Answer by Dale Blundell (Atkins)
A good ASHP can still extract energy from the air at temperatures as low as -20°C. However, the COP of an air source heat pump decreases with falling ambient air temperature, as this increases the temperature lift of the heat pump. This means that on a cold day the efficiency will decrease, limiting the output power. It is normal practice to use an electrical resistive heater to boost output on these occasions.
Ground or water source heat pumps do not suffer from such a dramatic change in performance over the year, so the need for booster heaters is reduced.
Heat pumps consume a large amount of power, and will often represent the largest single electrical load of a house. For low densities of heat pump uptake the electrical network will only be modestly impacted. But where there is a high penetration of heat pumps, then on a cold day the low diversity of this combined load might overload the local distribution network.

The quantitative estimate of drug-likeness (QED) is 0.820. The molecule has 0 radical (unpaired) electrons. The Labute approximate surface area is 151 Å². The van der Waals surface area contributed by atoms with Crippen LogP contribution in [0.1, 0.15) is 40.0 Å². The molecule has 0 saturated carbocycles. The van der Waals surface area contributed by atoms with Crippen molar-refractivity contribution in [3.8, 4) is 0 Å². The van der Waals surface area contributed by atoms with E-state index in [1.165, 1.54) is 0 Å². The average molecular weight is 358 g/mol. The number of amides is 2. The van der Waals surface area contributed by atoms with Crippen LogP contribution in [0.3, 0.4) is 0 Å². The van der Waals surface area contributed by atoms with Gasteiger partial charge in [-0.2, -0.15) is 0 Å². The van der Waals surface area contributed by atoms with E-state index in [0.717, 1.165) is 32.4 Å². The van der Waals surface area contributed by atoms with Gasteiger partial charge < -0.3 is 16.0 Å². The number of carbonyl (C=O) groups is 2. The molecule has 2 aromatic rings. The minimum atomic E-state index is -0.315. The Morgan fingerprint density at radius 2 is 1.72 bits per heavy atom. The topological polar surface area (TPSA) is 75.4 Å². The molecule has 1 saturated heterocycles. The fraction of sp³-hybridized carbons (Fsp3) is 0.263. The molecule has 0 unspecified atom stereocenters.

To help alleviate this problem, thermal storage can be used to reduce peaks. This may take the form of high thermal mass screed used in underfloor heating, or hot water storage. Controls can also be set to start space heating earlier, which is possible in houses with high insulation, low draughts, and higher thermal mass.
To avoid freezing of the working fluid at very low temperatures, it is important that the correct concentration of glycol is maintained. This will be checked during a professional service. On extremely cold nights it is possible that where the glycol is too low, the working fluid will freeze. Setting a minimum fallback temperature is good practice with all heating systems, and will avoid this problem.